Posts Tagged ‘ conceptual design ’

Class notes F14 – week 9: Conceptual Design – execution & evaluation

Core interaction design concepts: controls and menus. Remember the 4 types of controls: Imperative, Selection, Entry and Display. Remember that they’re implemented differently on various platforms. Although the grammar is similar, the actual languages are different.

See, for example, the guidelines for iOSAndroid and Windows 8.

Slides used in class are below.

Remember the streamlined cognitive walkthrough as one rapid method for early in-house evaluation.

If you have further questions that were not answered in class, please ask them in the comments below.

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Conceptual Design

Please look at the slides below. They take class conversation one step further, and show how you present the ideas you create using sketches, storyboards, wireframes, mockups and prototypes.

Please work on understanding the definitions and differences among:

  • sketches – hand drawn, quick, rough, low-fidelity
  • storyboards – series of sketches showing the user’s progression through interaction with a product
  • wireframes – computer drawn, pixel-perfect in terms of size; they show layout and functionality; medium-fidelity
  • mockups – computer drawn, pixel-perfect models of what the screen will look like. They include the visual design layer: color schemes, detailed icons, buttons, and typography; high-fidelity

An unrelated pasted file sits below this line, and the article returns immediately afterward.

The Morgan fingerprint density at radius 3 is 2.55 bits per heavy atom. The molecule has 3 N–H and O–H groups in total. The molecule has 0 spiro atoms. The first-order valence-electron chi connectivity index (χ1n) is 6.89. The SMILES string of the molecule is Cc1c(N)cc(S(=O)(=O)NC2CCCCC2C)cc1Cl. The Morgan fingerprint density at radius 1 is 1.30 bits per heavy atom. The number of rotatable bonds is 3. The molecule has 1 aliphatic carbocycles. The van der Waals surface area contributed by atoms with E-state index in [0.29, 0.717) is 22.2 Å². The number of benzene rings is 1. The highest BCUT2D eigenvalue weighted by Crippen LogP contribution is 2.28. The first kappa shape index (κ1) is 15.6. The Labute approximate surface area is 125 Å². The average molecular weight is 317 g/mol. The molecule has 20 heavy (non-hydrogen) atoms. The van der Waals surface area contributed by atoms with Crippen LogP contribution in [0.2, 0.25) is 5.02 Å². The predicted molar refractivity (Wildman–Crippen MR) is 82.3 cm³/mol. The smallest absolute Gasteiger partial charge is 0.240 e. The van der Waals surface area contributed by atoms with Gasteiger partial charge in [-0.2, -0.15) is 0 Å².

• prototypes – are interactive. They can be made out of sketches, wireframes or mockups. Or, they can be rough live codes of the product you envision. They vary in fidelity.

Read this article about wireframes and their importance, then look at the slide decks below that illustrate these definitions and differences.

There are many tools out there for wireframing and prototyping. In this class we will use Balsamiq and Axure, but I encourage you to try others as well – see a review of several tools from Cooper.com (yes, THAT Cooper). You might also want to bookmark this collection of wireframing resources I created a while back.

When you’re done, head back to Canvas and read the scholarly articles about how to evaluate the products of conceptual design.

Class notes: Prototyping and Storyboarding

You absolutely have to take a look at this post that illustrates  the entire process of moving from blank page to prototypes and finished product. Where do you start? With grids, of course. (btw, up to here, this could be one of your blog posts in the category Interesting Links).

Then, embedded below are the few slides I used in class:

And the copy of the class activity, which includes the questions for your follow-up blog post. Please remember to blog and reflect on “what you learned today in school.” Who knew pizza could be so educational?!